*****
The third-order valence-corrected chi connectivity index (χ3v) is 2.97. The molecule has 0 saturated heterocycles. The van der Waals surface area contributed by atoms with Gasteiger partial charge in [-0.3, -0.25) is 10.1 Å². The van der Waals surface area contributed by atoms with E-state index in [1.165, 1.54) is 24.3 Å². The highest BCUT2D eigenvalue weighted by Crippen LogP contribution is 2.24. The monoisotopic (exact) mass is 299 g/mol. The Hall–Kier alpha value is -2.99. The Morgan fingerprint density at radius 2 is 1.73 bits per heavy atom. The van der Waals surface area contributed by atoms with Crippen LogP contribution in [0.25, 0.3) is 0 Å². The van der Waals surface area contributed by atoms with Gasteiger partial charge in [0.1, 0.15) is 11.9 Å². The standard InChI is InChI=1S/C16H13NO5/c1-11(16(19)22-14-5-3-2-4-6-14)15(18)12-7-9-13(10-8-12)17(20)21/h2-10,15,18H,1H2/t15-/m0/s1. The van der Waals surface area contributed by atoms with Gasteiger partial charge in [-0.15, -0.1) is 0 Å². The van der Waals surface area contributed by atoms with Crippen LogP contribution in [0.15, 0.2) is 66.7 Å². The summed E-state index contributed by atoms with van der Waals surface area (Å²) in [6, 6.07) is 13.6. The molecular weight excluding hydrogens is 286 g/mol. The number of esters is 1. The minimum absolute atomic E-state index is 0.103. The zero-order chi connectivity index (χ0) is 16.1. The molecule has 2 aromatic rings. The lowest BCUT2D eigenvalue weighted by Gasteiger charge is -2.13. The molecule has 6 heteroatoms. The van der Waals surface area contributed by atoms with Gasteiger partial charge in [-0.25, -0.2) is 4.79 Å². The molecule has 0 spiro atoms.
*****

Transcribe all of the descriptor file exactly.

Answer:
The third-order valence-corrected chi connectivity index (χ3v) is 2.97. The molecule has 0 saturated heterocycles. The van der Waals surface area contributed by atoms with Gasteiger partial charge in [-0.3, -0.25) is 10.1 Å². The van der Waals surface area contributed by atoms with E-state index in [1.165, 1.54) is 24.3 Å². The highest BCUT2D eigenvalue weighted by Crippen LogP contribution is 2.24. The monoisotopic (exact) mass is 299 g/mol. The Hall–Kier alpha value is -2.99. The Morgan fingerprint density at radius 2 is 1.73 bits per heavy atom. The van der Waals surface area contributed by atoms with Crippen LogP contribution in [0.25, 0.3) is 0 Å². The van der Waals surface area contributed by atoms with Gasteiger partial charge in [0.1, 0.15) is 11.9 Å². The standard InChI is InChI=1S/C16H13NO5/c1-11(16(19)22-14-5-3-2-4-6-14)15(18)12-7-9-13(10-8-12)17(20)21/h2-10,15,18H,1H2/t15-/m0/s1. The van der Waals surface area contributed by atoms with Gasteiger partial charge in [-0.15, -0.1) is 0 Å². The van der Waals surface area contributed by atoms with Crippen LogP contribution in [0.15, 0.2) is 66.7 Å². The summed E-state index contributed by atoms with van der Waals surface area (Å²) in [6, 6.07) is 13.6. The molecular weight excluding hydrogens is 286 g/mol. The number of esters is 1. The minimum absolute atomic E-state index is 0.103. The zero-order chi connectivity index (χ0) is 16.1. The molecule has 2 aromatic rings. The lowest BCUT2D eigenvalue weighted by Gasteiger charge is -2.13. The molecule has 6 heteroatoms. The van der Waals surface area contributed by atoms with Gasteiger partial charge in [-0.25, -0.2) is 4.79 Å². The molecule has 0 spiro atoms.